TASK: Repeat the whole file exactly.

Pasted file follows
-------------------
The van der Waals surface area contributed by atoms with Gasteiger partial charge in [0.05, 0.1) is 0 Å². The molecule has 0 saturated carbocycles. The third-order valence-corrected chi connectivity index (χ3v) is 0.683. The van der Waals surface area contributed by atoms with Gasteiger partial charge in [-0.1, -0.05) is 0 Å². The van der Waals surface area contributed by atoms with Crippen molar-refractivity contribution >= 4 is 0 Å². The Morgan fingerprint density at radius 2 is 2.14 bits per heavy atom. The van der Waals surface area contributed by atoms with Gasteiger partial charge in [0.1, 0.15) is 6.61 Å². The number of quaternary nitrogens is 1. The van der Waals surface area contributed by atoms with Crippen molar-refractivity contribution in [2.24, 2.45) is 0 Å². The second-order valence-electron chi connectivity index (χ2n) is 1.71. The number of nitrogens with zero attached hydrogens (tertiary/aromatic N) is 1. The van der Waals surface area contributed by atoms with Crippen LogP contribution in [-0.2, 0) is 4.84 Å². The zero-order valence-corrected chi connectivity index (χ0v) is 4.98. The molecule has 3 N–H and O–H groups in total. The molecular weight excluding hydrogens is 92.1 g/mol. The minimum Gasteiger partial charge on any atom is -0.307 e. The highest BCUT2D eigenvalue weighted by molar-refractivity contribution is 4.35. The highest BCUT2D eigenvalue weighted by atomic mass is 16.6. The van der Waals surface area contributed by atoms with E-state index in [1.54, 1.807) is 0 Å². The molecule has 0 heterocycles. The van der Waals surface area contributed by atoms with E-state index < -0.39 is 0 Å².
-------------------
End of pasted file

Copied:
The van der Waals surface area contributed by atoms with Gasteiger partial charge in [0.05, 0.1) is 0 Å². The molecule has 0 saturated carbocycles. The third-order valence-corrected chi connectivity index (χ3v) is 0.683. The van der Waals surface area contributed by atoms with Gasteiger partial charge in [-0.1, -0.05) is 0 Å². The van der Waals surface area contributed by atoms with Crippen molar-refractivity contribution >= 4 is 0 Å². The Morgan fingerprint density at radius 2 is 2.14 bits per heavy atom. The van der Waals surface area contributed by atoms with Gasteiger partial charge in [0.1, 0.15) is 6.61 Å². The number of quaternary nitrogens is 1. The van der Waals surface area contributed by atoms with Crippen molar-refractivity contribution in [2.24, 2.45) is 0 Å². The second-order valence-electron chi connectivity index (χ2n) is 1.71. The number of nitrogens with zero attached hydrogens (tertiary/aromatic N) is 1. The van der Waals surface area contributed by atoms with Crippen LogP contribution in [-0.2, 0) is 4.84 Å². The zero-order valence-corrected chi connectivity index (χ0v) is 4.98. The molecule has 3 N–H and O–H groups in total. The molecular weight excluding hydrogens is 92.1 g/mol. The minimum Gasteiger partial charge on any atom is -0.307 e. The highest BCUT2D eigenvalue weighted by molar-refractivity contribution is 4.35. The highest BCUT2D eigenvalue weighted by atomic mass is 16.6. The van der Waals surface area contributed by atoms with E-state index in [1.54, 1.807) is 0 Å². The molecule has 0 heterocycles. The van der Waals surface area contributed by atoms with E-state index < -0.39 is 0 Å².